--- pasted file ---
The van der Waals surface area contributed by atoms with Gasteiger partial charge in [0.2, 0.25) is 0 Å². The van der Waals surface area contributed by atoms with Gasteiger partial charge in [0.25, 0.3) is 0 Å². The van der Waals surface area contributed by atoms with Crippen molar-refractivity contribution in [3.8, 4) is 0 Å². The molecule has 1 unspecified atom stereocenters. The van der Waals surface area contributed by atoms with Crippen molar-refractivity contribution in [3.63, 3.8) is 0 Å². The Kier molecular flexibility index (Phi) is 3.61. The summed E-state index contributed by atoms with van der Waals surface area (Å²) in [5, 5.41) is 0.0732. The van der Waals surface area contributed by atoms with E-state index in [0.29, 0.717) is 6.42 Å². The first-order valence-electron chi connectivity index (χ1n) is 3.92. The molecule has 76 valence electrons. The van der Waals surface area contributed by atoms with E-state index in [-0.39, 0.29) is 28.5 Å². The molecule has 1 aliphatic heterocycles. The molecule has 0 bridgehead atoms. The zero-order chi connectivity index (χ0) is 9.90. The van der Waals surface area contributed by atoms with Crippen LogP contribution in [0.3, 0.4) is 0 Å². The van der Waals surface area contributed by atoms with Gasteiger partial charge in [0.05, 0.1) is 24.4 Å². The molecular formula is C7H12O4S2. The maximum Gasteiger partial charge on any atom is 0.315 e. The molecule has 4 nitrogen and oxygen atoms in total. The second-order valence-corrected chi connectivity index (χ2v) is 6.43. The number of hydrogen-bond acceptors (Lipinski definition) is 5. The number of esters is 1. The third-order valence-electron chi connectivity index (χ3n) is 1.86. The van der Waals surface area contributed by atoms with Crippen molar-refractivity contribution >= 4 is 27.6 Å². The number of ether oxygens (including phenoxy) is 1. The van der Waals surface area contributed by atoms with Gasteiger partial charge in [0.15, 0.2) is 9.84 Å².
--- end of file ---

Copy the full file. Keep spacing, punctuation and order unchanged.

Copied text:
The van der Waals surface area contributed by atoms with Gasteiger partial charge in [0.2, 0.25) is 0 Å². The van der Waals surface area contributed by atoms with Gasteiger partial charge in [0.25, 0.3) is 0 Å². The van der Waals surface area contributed by atoms with Crippen molar-refractivity contribution in [3.8, 4) is 0 Å². The molecule has 1 unspecified atom stereocenters. The van der Waals surface area contributed by atoms with Crippen molar-refractivity contribution in [3.63, 3.8) is 0 Å². The Kier molecular flexibility index (Phi) is 3.61. The summed E-state index contributed by atoms with van der Waals surface area (Å²) in [5, 5.41) is 0.0732. The van der Waals surface area contributed by atoms with E-state index in [0.29, 0.717) is 6.42 Å². The first-order valence-electron chi connectivity index (χ1n) is 3.92. The molecule has 76 valence electrons. The van der Waals surface area contributed by atoms with E-state index in [-0.39, 0.29) is 28.5 Å². The molecule has 1 aliphatic heterocycles. The molecule has 0 bridgehead atoms. The zero-order chi connectivity index (χ0) is 9.90. The van der Waals surface area contributed by atoms with Crippen LogP contribution in [0.3, 0.4) is 0 Å². The van der Waals surface area contributed by atoms with Gasteiger partial charge in [0.05, 0.1) is 24.4 Å². The molecular formula is C7H12O4S2. The maximum Gasteiger partial charge on any atom is 0.315 e. The molecule has 4 nitrogen and oxygen atoms in total. The second-order valence-corrected chi connectivity index (χ2v) is 6.43. The number of hydrogen-bond acceptors (Lipinski definition) is 5. The number of esters is 1. The third-order valence-electron chi connectivity index (χ3n) is 1.86. The van der Waals surface area contributed by atoms with Crippen molar-refractivity contribution >= 4 is 27.6 Å². The number of ether oxygens (including phenoxy) is 1. The van der Waals surface area contributed by atoms with Gasteiger partial charge in [0.15, 0.2) is 9.84 Å².